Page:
Advertisement
YOU ARE HERE: LAT HomeCollections

Tourists in Heart of Ocean Ponder Fate of the Titanic

Adventure: In September, a dozen people descended 12,500 feet to view the wreck. Each paid $32,500.

November 08, 1998|HELEN O'NEILL | ASSOCIATED PRESS

AT THE BOTTOM OF THE NORTH ATLANTIC — In the deepest black of the ocean, the tiny egg-shaped craft glides toward the wreck like a curious spaceship from another world.

Up the enormous hull it climbs, over the mangled decks. Hovering by the hole that was once the grand staircase, it pauses just long enough for passengers to glimpse a chandelier. Then it's off again, flying by cabins and capstans, plunging past rivers of rust, skirting the jagged overhangs by the promenade deck where the rich and famous once strolled.

Squashed beside a pilot in the 7-foot cockpit of a 26-foot submarine, the two tourists gasp.

Titanic.

Nose to nose with the great ship's bow, they are deeper than almost anyone has dived. Barely two inches of nickel and steel separate them from eternity.

"Magnificent," whistles one. "Like a ghost."

The submersible shudders and swings to the right, banging into one of the tears of rust that drip from the wreck like stalactites. Sediment swirls around the portholes. For a moment it seems as if they're lost.

The pilot frowns. The radio crackles. The tourists fall silent.

At 12,500 feet, no one doubts the power of the "unsinkable" Titanic to drag down a few more victims.

Or of nature to blow technology to shreds.

They wore fleeces and hats and heavy jumpsuits. They packed Styrofoam cups into exterior baskets and watched as the pressure (6,000 pounds per square inch) compressed them to the size of a thimble. They brought cameras. And they brought questions.

Do tourists really belong here? Does anyone?

This summer a dozen sightseers paid $32,500 each to be ferried to the middle of the North Atlantic and dropped into the ocean in an 18-ton sphere. They spent 14 hours in a cold, cramped three-person submersible, after free-falling to one of the most inhospitable places on earth, with little to do during the descent except watch the plankton swirl and contemplate their reason for being there.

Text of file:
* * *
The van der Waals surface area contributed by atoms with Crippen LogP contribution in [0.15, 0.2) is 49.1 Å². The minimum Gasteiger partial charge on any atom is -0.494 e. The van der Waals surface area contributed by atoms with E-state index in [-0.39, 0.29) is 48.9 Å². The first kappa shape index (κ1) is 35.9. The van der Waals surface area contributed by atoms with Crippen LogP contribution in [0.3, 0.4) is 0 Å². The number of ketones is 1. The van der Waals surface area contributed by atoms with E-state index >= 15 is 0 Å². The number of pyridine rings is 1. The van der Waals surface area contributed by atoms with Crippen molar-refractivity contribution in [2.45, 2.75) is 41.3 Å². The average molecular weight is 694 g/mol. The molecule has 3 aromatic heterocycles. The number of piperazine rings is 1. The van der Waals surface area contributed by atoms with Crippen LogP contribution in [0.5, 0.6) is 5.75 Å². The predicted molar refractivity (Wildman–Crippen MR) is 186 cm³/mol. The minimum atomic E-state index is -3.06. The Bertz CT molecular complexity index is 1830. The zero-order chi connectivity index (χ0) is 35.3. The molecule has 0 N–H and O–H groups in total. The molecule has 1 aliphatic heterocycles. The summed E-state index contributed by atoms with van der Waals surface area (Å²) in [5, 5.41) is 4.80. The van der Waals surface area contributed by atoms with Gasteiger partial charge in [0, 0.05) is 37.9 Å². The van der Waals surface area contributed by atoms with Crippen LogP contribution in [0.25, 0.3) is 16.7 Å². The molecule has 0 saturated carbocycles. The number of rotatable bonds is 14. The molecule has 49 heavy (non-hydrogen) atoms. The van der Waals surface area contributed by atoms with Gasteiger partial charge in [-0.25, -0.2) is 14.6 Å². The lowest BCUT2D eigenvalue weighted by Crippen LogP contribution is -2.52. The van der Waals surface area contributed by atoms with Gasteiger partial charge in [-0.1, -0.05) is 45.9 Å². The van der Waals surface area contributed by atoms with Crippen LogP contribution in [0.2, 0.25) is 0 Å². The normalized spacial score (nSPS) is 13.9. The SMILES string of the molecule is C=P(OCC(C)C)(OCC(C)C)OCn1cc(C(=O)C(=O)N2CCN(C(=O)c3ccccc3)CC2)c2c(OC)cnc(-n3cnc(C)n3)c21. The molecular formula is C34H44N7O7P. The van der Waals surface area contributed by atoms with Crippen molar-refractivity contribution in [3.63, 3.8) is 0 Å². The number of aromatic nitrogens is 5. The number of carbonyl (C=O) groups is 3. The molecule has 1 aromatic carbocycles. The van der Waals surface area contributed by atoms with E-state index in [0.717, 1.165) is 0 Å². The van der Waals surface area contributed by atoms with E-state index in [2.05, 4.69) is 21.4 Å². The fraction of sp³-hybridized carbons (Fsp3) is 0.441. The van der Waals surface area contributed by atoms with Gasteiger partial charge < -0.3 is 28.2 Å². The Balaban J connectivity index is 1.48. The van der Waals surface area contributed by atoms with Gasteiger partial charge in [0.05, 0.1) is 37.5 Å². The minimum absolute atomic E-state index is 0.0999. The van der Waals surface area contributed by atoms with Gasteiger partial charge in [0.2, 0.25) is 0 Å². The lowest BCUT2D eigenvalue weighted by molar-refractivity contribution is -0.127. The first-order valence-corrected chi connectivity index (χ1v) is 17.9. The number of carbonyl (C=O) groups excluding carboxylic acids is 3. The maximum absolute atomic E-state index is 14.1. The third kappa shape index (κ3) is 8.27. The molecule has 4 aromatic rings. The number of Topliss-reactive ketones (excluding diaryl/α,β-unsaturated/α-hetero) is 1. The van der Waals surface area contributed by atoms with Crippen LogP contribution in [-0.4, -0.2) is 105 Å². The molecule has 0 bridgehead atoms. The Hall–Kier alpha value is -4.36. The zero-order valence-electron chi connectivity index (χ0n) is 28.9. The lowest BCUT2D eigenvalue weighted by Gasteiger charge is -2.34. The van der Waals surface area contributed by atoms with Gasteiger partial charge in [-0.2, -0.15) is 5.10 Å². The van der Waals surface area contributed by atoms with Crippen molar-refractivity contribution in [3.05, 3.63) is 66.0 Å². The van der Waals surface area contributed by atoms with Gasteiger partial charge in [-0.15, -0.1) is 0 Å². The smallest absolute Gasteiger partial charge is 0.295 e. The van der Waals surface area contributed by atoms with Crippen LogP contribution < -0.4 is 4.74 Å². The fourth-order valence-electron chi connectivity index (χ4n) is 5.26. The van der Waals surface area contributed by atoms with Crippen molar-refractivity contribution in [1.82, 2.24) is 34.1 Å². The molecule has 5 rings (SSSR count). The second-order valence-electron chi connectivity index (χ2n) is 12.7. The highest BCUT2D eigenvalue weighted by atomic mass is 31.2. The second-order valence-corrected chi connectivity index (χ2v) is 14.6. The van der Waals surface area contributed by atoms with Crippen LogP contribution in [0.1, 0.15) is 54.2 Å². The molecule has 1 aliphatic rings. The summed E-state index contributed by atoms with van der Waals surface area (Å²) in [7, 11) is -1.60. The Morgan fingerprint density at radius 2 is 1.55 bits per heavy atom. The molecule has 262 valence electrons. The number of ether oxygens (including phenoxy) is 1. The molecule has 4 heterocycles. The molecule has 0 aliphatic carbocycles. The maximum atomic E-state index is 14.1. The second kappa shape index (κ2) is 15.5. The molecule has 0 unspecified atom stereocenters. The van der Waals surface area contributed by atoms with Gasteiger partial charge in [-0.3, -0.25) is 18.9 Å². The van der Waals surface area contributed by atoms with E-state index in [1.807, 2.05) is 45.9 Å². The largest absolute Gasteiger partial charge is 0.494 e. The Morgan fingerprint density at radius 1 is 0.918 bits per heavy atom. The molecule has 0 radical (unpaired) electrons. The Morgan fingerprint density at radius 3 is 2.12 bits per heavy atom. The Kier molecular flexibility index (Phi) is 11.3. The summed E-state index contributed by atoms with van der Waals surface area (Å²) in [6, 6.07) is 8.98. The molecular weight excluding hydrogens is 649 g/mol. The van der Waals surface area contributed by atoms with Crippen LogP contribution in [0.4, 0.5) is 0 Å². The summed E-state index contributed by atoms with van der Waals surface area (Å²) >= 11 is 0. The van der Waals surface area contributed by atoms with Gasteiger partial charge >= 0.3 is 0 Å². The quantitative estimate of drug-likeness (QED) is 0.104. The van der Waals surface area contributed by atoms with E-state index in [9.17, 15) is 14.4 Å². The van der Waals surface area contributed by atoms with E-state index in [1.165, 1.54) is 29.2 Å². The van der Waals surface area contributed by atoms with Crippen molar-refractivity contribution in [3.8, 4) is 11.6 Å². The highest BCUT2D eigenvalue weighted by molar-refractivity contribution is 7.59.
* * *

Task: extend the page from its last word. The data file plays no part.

What did they hope to accomplish in their glowing cocoon, creeping through the remains of another era, past other people's teacups and suitcases and bedsprings? Were they reverent pilgrims come to pay their last respects, or brash intruders desecrating sacred ground?

The answers lie on the ocean floor.

The World Reduced to an Undersea Bubble

Resting in her lonely berth about 400 miles southeast of Newfoundland, Titanic is majestic and ghostly and eerily frail. The only natural light is the blue-green glow of the luminescent fish that dance around her bow. The only air is inside the white and orange sphere that keeps the visitors alive.

On April 14, 1912, the world's most luxurious passenger liner steamed into an iceberg and split apart with a wrenching roar, scattering more than 1,500 bodies into the ocean. Their cries, wrote one survivor, echoed across the water "like locusts on a midsummer's night."

Eighty-six years later, the beep, beep, beep of sonar echoes across the same spot, like a heartbeat monitor reassuring visitors they are safe.

But they can't escape the cries of those who went before. Or the tremors they feel as they squeeze through the submersible's narrow opening and hear the hatch slammed shut.

"The night before my dive, the sea was so dark and I was looking out of my cabin, wondering about all those people who had died, and how they had probably looked out of their cabins at the same sea," said Heike Schnellbach, a 33-year-old from Wiesbaden, Germany, who won her dive in a contest. "That is when I really wondered what I was doing here."

The first Titanic tourists included five Americans, five Germans, an Australian and a Briton. They boarded a 400-foot Russian science ship, the Akademic Keldysh, at St. John's, Newfoundland, and spent 36 hours heading south. For the next seven days they lived at sea, floating over Titanic's grave.

Titanic sank just south of the Grand Banks, where the cold Labrador Current collides with the warm Gulf Stream, churning up some of the roughest seas on earth. The weather is notoriously unpredictable here, changing from sunny to stormy in hours. The greatest danger, as the tourists were reminded, is not the safety of the submersibles--Mir 1 and Mir 2--but the fickleness of nature.

Reliving a Scene of Terror

"Attention all passengers. We are arriving at the Titanic site."

The message booms through the ship's intercom and everyone hurries on deck. The morning is warm and sunny, so peaceful it's hard to focus on sorrow. Those who try soon give up. In silence, they watch the crew drop four acoustic transponders that will form an electronic grid around the wreck, navigation guides for divers below.

"I keep trying to remind myself of the people clinging to the sides and the screaming and the horror," says Anne White, a 63-year-old retired teacher from Taunton, England. "But I just can't."

On the ocean floor, reminders are everywhere.

Advertisement
Los Angeles Times Articles
|
|
|